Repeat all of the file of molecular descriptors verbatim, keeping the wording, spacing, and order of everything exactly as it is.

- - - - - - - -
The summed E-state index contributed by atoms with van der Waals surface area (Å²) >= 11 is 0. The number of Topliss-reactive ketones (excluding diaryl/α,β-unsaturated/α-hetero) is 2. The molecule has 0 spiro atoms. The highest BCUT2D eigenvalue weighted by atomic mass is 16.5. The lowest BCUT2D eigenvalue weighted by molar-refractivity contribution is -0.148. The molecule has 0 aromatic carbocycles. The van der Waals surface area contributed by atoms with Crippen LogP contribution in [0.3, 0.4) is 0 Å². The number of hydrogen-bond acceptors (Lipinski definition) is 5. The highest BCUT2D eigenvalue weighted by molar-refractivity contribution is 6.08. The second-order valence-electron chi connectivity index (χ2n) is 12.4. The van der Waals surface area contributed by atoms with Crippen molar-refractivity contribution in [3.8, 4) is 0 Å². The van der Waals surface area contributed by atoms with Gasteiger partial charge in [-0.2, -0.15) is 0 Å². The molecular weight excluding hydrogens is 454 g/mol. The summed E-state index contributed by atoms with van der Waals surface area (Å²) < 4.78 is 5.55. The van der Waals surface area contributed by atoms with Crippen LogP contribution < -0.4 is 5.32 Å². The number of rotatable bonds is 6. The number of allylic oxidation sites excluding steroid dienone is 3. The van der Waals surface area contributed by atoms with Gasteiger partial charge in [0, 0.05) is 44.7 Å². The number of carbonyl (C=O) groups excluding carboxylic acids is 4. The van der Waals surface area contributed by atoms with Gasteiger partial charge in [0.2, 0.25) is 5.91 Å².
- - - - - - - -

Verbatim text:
The summed E-state index contributed by atoms with van der Waals surface area (Å²) >= 11 is 0. The number of Topliss-reactive ketones (excluding diaryl/α,β-unsaturated/α-hetero) is 2. The molecule has 0 spiro atoms. The highest BCUT2D eigenvalue weighted by atomic mass is 16.5. The lowest BCUT2D eigenvalue weighted by molar-refractivity contribution is -0.148. The molecule has 0 aromatic carbocycles. The van der Waals surface area contributed by atoms with Crippen LogP contribution in [0.3, 0.4) is 0 Å². The number of hydrogen-bond acceptors (Lipinski definition) is 5. The highest BCUT2D eigenvalue weighted by molar-refractivity contribution is 6.08. The second-order valence-electron chi connectivity index (χ2n) is 12.4. The van der Waals surface area contributed by atoms with Crippen molar-refractivity contribution in [3.8, 4) is 0 Å². The van der Waals surface area contributed by atoms with Gasteiger partial charge in [-0.2, -0.15) is 0 Å². The molecular weight excluding hydrogens is 454 g/mol. The summed E-state index contributed by atoms with van der Waals surface area (Å²) < 4.78 is 5.55. The van der Waals surface area contributed by atoms with Crippen LogP contribution < -0.4 is 5.32 Å². The number of rotatable bonds is 6. The number of allylic oxidation sites excluding steroid dienone is 3. The van der Waals surface area contributed by atoms with Gasteiger partial charge in [0, 0.05) is 44.7 Å². The number of carbonyl (C=O) groups excluding carboxylic acids is 4. The van der Waals surface area contributed by atoms with Gasteiger partial charge in [0.2, 0.25) is 5.91 Å².